Your Childs Tummy Ache Can Be Serious!

By: Jim DeSantis

It's a challenge for us and the doctor to find out the cause of those frustrating tummy aches. Sometimes the pain requires some common sense. Other times it can be an emergency. The causes can be related to food, infections, poisoning, insect bites, and the list goes on.

Bacteria and viruses are infections that should conern you most. Gastroenteritis and stomach flu are some of the examples of infections that can cause stomach aches. Gastroenteritis is the inflammation and irritation of stomach and the gastrointestinal passage. Stomach pain due to viral infections usually go away quickly, but bacterial infections demand antibiotics. In both the cases, some children recover quickly. If recovery includes diarrhea, your child should be given plenty of fluids to avoid dehydration.

Food related stomach aches can be caused because of food poisoning, gas production, excess food ingestion and food allergies. Problems caused by food poisoning can be extreme or minor depending on the source of the poisoning. The national news gives us plenty of information, some scary, some helpful that we must wade through for what fits our situation at the moment.

Symptoms of food poisoning are vomiting, diarrhea, abdominal cramps, and nausea. Usually these symptoms surface within two days of consumption of contaminated food. Depending on the severity - chill, fever, bloody stools, or damage to the nervous system can follow. Any suspicion of food poisoning should be dealt with immediately by a call to your family doctor or a visit to a hospital emergency room.

Hundreds of diseases are known to be transmitted via food. Food can be poisoned because of toxic agents or infective agents. Infective agents are parasites, bacteria, and viruses. Toxic agents are uncooked food, exotic foods, and poisonous mushrooms, for example. Food can get contaminated because of handling by unclean workers at the local restaurant, too. Remember the recent meat and lettuce stories?

Going out to eat is another area of possible contamination. You should check your local Health Agency to determine the record of any establishment you want to visit for the first time, especially if it is newly opened.

Particular foods can cause tummy irritation, such as diary products which can expose lactose intolerance for the first time. If your child is allergic to food or drinks containing dairy products, swallowing even a small amount can cause vomiting, nausea, diarrhea, cramping, and skin rash. These items are harmless for most of us but for our little ones thet can cause, allergic reactions known as hypersensitivity reaction. Sometimes the symptoms can be life threatening and are known as anaphylactic shock or anaphylaxis. Again, call your doctor or visit an emergency room immediately.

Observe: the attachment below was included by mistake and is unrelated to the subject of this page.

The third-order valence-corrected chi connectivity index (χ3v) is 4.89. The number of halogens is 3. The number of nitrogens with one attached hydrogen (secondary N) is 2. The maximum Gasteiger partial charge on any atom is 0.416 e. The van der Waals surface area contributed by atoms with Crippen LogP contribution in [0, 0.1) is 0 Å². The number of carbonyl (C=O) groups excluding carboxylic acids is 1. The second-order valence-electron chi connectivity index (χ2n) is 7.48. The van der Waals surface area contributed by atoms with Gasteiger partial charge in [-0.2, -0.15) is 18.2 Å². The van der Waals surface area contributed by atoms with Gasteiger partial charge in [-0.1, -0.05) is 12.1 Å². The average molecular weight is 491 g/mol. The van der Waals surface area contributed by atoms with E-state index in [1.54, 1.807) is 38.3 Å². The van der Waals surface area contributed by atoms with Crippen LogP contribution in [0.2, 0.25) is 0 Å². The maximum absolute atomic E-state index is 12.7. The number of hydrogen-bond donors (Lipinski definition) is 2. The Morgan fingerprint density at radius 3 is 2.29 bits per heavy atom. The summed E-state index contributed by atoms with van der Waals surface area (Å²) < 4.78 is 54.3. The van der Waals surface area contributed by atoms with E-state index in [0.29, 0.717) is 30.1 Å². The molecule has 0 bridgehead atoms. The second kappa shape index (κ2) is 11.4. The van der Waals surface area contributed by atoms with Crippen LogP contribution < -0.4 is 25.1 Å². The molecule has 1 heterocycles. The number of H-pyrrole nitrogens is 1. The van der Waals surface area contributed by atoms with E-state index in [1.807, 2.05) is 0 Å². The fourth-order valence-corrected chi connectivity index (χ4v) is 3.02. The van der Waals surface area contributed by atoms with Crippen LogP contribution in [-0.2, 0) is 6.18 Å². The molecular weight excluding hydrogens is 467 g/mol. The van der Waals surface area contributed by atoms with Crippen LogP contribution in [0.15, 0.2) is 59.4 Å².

Poisoning can also be due to overdose of medicines which, do I need to say it, you should keep in a secure place away from your children. The same is true for non-food stuffs like common household chemicals. Keep them safely locked away. Inexpensive drawer and door latches can be purchased almost anywhere, even online.

Insect bites, such as spider bites and wasp stings, can also lead to pain in the abdomen due to an allergic reaction. It can be accompanied with muscle cramps, weakness, nausea, tremor, vomiting and can cause dizziness, fainting, respiratory problems, and chest pain, increases in heart rate and blood pressure level. These are all dangerous warning flags that should be heeded.

In very rare cases, especially among children, tummy pain can be a sign of appendicitis. If this happens, your child will have a higher rate of complications and should be immediately rushed to the hospital. The pain starts slowly in the abdomen, specifically near the belly button. The pain shifts slowly to the right side of the lower abdomen within a time period spanning twenty four hours. Clear symptoms are abdominal pain, vomiting, nausea, fever and loss of appetite.

Diabetes can also be a reason for acute tummy pain. Small children usually curl up, cry, or quietly express pain through facial expressions. Your child may be reluctant to talk about the pain, but you should press to get a clear explanation of the problem. Along with close monitoring of the symptoms, studying the location of pain, pain duration, nature of vomiting, and urinary problems will help you decide the next course of action. Your pediatrician should be consulted and they may refer to a gastroenterologist just to be on the safe side.

Help your child to relax during an episode. You should keep calm, too! Caressing your child and speaking to them in a soothing voice are a big help towards easing the pain until professional intervention is reached.

Above all, you need to keep your wits about you as you handle the situation. Don't panic. Panic wastes valuable time, clouds your judgement and, most of all, frightens your little loved one.

Jim DeSantis
Proud Grandfather


Top Searches on
Parenting
 • 
 • 
 • 
 • 
 • 
 • 
 • 
 • 
 • 
 • 
 • 
 • 
 • 
 • 
 • 
 • 
 • 
 • 
 • 
 • 

» More on Parenting